|Olympus TJF-Q180V Duodenoscope--Courtesy of Olympus Australia|
The FDA's lead spokesperson, Karen Riley, said she doesn't know why the agency didn't discover that Olympus' now discredited duodenoscope was being marketed without the agency's required clearance.
"Why didn't we notice it? I don't know," Riley told CNN. The safety scare is reaching embarrassing proportions for the agency, and has also left dead patients in its wake from the dangerouss pathogens like CRE, apparently going back as far as 1987.
The agency noticed that the Olympus TJF-Q180V duodenoscope did not have clearance in late 2013 or early 2014, and requested that the company file for 510(k) clearance, but the application is still pending.
The FDA has not pulled the device from the market because that would create a shortage and endanger the 500,000 patients per year who benefit from the type of surgery that duodenoscopes enable. Pentax and Fujifilm also make the devices.
Olympus does not believe that the TJF-Q180V needs a clearance, according to CNN. According to the FDA database, the Olympus Evis Exera III video gastroscopes and colonoscopes have been cleared, but not the video duodenoscope, for the agency classifies those endoscopes separately from the other types.
Though all endoscopes are used to send doctors video of the inside of the body, they are used on different parts of the body. The duodenum is the first and shortest part of the small intestine.
CNN previously reported that one doctor experienced a bout of patients with pseudomonas from infected duodenoscopes in 1987, but the controversy exploded only recently, when a case occurred UCLA Medical Center, where at least 179 patients face possible exposure to CRE from two contaminated endoscopes, out of 7 used at that time.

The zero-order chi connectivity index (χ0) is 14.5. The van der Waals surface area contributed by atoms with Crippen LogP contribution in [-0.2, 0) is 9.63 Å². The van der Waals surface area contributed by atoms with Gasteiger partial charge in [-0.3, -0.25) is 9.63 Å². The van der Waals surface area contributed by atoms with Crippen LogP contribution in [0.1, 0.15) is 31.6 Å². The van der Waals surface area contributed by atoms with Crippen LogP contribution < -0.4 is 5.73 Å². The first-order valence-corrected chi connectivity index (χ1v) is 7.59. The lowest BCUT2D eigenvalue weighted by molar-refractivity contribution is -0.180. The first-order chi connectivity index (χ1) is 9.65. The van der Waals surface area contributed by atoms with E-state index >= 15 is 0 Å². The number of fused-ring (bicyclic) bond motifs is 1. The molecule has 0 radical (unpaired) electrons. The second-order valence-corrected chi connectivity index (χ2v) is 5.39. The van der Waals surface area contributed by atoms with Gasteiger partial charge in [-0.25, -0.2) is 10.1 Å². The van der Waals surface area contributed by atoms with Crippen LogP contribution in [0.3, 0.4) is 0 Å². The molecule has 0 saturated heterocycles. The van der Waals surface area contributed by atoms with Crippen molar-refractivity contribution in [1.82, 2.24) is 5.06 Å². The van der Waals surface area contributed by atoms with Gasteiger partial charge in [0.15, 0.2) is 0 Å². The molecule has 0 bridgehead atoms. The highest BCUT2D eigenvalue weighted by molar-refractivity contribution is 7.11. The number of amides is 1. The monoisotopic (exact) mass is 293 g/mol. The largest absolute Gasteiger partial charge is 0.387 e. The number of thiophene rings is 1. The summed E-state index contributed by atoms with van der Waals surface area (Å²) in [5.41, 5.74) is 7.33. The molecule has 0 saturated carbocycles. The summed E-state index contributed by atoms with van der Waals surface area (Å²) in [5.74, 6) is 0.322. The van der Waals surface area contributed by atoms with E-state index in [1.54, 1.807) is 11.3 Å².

Since then, several other hospitals have reported outbreaks of CRE linked to contaminated endoscopes, whose disinfection method has proven to be insufficient. The FDA did not require testing of the devices' cleaning system, but now says it will inspect that for future duodenoscopes that might hit the market.
Meanwhile, Reuters just reported that the wife of a man who died after infection from a drug-resistant form of E. coli bacteria is suing Olympus. Richard Bigler's death from cancer and E. coli occurred at Seattle's Virginia Mason Medical Center, which was hit by infections from dirty duodenoscopes between 2012 and 2014. Lawsuits against Olympus are also being filed stemming the the outbreak at UCLA.
Ten congressional representatives sent a letter to retiring FDA commissioner Margaret Hamburg. "While we recognize that duodenoscopes are not a leading cause in the spread of CRE, the continual occurrence of outbreaks must be taken very seriously," it says, pointing out that "from 2013 to 2014, the FDA received 75 reports of sterilization problems with duodenoscopes, affecting 135 patients."
Some hospitals have started quarantining the devices or switched to gas cleaning, but "many hospitals, however, may lack the resources to implement similar measures, and gas cleaning may put others at risk if residual amounts of the toxic gases remain on the scopes. It appears that if a superior cleaning procedure cannot be developed, the best solution will be to develop a new device," the letter says.
Even worse, other endoscopes could also be spreading diseases due to the challenges of cleaning them properly. The FDA just halted the pivotal clinical trial of an endoscopically delivered device therapy for Type 2 diabetes due to four cases of a bacterial infection of the liver among the 325 subjects.